What Writing is Like: Research and Metacognition
For any given writing project, I start with the bones of the story. For me that means a rough outline of the major events and a few very fleshed-out characters with extensive bios right down to visual images of how I imagine them. The next steps are research and metacognition.
First, I make a list of all the topics I need to research.
At the very basic level, I take to Google to research the settings of the story I’m writing, especially locales I haven’t personally visited. I do a cursory search of “tourism in _____” to get a sense of the iconic destinations & a lay of the land. Then I go deeper which means looking at the housing market, reading a local newspaper, looking at a town calendar. I’ve even searched Google Earth for any visual images that lead to further keywords to explore further.
I always search “hot topics” in my stories whether or not I feel I have basic handle on them. For example, my 2nd novel consisted of research of Debutante society in 1960’s Georgia, black market adoption in the 1960s, homes for “wayward” girls, miscarriages, surrogacy, and the real estate business. For the novel I’m currently working on, I’ve searched topics such as domestic abuse, child custody laws, hypnosis, past life regressions, spas, inns, life in the late 1800s, domestic arrangements at that time, common diseases and patriarchal society, #Me Too movement, and the 2017 Women’s March. Both lists appear rather disconnected, eclectic even, but I assure you, my job is to connect them. And more importantly, when I’m writing I want to do justice to events and themes in my novels–to make them as realistic as possible.
I consult my go-to craft books regularly. I never know how what I’ve previously read will resonate with a current project until I peruse the pages again. Tried and true sources are always The Emotional Wound Thesaurus and The Conflict Thesaurus, both by Angela Ackerman and Becca Puglisi. They hold a wealth of psychological information that I must consider in order to write believable characters. These, too, will sometimes lead to a keyword that I need to dig into deeper, thus returning back to Google or online databases.
I have, on occasion, read full books for research or resort back to those I earlier read for consultation. This was the case with my latest work-in-progress (WIP). In it, my main character suffers from domestic abuse and tries to escape. She soon realizes she can’t escape until she deals with the abuse by getting to the root of it. Little does she know that getting to the root cause means going deep into her past; in fact, back to another lifetime. She does so through regression therapy, something I learned about at a workshop I attended years ago–many years before conceiving of the plot of this book. The host of the workshop was Brian Weiss, a psychiatrist. I was so fascinated by his work that I bought and read his book Many Lives, Many Masters. It stayed with me all this time and I revisited it recently to collect facts to use or adapt to my story.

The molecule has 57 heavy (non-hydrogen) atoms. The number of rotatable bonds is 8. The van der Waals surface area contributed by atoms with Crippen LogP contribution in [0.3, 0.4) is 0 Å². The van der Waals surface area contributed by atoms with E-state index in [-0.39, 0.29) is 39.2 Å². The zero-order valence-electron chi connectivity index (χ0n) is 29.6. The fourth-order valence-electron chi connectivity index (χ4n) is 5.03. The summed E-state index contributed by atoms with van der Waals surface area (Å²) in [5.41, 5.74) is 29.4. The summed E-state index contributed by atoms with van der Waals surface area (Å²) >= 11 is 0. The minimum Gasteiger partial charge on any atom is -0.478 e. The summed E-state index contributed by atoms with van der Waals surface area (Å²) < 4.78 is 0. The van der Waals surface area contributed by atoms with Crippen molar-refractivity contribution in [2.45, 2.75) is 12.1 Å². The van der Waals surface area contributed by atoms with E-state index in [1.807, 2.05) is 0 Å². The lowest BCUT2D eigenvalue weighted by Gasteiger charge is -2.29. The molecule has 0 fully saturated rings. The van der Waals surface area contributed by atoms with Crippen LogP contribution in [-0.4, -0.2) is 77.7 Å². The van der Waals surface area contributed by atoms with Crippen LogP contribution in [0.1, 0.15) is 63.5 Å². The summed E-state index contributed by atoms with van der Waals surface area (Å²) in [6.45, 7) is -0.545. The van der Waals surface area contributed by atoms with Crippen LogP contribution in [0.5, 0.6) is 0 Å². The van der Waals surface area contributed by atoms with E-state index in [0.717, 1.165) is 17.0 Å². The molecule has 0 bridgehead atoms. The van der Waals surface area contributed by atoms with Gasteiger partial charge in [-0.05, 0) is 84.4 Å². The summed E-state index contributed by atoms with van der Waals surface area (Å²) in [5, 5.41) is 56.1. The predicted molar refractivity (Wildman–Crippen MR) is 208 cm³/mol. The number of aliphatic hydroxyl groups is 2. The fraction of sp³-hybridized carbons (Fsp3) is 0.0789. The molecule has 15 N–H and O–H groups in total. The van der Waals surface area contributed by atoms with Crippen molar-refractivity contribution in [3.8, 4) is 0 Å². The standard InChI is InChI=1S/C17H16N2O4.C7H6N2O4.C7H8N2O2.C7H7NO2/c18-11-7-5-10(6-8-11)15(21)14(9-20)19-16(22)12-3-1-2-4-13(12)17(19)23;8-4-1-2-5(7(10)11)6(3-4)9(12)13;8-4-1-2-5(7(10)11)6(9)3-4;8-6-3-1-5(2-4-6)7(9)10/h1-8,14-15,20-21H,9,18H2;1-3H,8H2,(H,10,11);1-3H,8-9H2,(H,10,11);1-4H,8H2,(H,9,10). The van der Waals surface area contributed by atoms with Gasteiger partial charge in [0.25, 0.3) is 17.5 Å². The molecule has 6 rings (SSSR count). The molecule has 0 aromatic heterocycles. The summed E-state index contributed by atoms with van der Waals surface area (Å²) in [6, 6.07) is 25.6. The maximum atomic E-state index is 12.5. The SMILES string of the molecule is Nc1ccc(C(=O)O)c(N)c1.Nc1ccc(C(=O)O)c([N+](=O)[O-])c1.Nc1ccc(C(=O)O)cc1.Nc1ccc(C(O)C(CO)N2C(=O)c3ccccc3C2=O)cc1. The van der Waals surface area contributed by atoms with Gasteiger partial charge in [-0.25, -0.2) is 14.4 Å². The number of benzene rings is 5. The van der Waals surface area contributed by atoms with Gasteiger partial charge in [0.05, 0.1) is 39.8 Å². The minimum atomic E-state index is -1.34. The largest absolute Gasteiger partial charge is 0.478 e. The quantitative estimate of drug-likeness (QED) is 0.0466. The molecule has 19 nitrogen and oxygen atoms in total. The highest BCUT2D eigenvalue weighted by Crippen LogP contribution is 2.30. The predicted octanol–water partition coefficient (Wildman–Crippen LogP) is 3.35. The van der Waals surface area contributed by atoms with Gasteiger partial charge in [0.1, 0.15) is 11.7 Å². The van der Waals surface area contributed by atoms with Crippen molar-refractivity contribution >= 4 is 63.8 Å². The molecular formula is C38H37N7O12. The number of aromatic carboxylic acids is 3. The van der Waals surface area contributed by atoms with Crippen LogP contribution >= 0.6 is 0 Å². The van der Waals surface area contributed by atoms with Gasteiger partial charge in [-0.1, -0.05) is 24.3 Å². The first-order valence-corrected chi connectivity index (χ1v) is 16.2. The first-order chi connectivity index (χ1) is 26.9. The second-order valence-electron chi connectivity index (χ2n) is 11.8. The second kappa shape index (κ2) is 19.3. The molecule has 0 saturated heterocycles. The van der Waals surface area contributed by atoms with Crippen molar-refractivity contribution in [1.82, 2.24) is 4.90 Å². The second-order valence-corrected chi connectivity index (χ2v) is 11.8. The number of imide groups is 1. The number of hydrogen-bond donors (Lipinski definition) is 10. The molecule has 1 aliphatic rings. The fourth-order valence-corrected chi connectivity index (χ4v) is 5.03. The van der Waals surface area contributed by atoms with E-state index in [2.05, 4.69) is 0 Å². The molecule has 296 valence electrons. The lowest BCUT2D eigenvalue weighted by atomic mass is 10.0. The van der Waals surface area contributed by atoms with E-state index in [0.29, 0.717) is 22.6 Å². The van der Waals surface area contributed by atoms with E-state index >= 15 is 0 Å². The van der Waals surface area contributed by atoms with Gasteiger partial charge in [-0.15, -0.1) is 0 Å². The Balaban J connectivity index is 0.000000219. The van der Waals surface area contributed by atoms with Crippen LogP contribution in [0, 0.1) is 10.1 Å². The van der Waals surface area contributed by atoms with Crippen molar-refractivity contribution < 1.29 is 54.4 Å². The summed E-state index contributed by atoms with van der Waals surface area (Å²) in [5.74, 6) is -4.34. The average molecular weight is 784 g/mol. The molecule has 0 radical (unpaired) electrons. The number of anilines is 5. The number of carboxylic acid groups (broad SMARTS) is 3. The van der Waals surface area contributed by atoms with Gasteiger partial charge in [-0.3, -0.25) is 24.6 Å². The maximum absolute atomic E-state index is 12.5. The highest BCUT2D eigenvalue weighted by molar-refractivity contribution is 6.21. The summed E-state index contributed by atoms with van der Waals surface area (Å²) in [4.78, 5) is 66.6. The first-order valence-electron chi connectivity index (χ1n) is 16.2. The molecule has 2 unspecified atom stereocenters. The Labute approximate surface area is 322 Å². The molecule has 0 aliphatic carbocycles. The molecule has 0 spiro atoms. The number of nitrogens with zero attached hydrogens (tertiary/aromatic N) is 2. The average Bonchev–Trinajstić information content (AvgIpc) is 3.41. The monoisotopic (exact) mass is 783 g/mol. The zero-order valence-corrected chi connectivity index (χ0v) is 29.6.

The last level of research is simply living and observing. I have all of these ideas in my head, at this point: the story, the dimensions of character and the information I’ve acquired. There is nothing more valuable than the power of observation, of connecting my thoughts and ideas, and becoming aware of situations like those in my story. For instance, I happened to be reading Little Bee by Chris Cleave during the “prep phase” for my most recent WIP. In it, there exists abuse, not of the same nature that occurs in my book but similar enough. I found myself marking passages, paying attention to the way Cleave handled the writing of such scenes. I did a fair amount of studying this book as I read–not only what was written but HOW it was written. Similarly, I watched the short film All To Well, Taylor Swift, around this time. In it a couple who used to be in love fall out of love; impassioned fights ensue. I found myself watching them, really studying them, in order to infuse some of the nuances of facial expression and body language into the fight scenes I was about to write.
So, now, I have an outline, dynamic main characters and a body of information. What’s next? Getting it all down on paper?
For me, thinking time is just as essential as research. Metacognition means thinking about thinking. During this phase, I merge the bones of the story, still very much in my head, and the information I’ve found. I think about how it all fits. I rethink, layering thoughts, rearranging them. What is of primary importance and of lesser importance? What do I use and what do I scrap? How does what I uncovered alter or enrich my original goals? I take copious notes, jot them in the margins of my original outline or put them on post-it notes. Getting every thought down is essential for me at this stage. Those I discard during the drafting phase, I may reconsider during revision.
And, now, it’s time to write.
Research and metacognition doesn’t stop when I begin writing. It continues through the entire process (drafting, revising, editing…). This is what writing is like: getting it just right.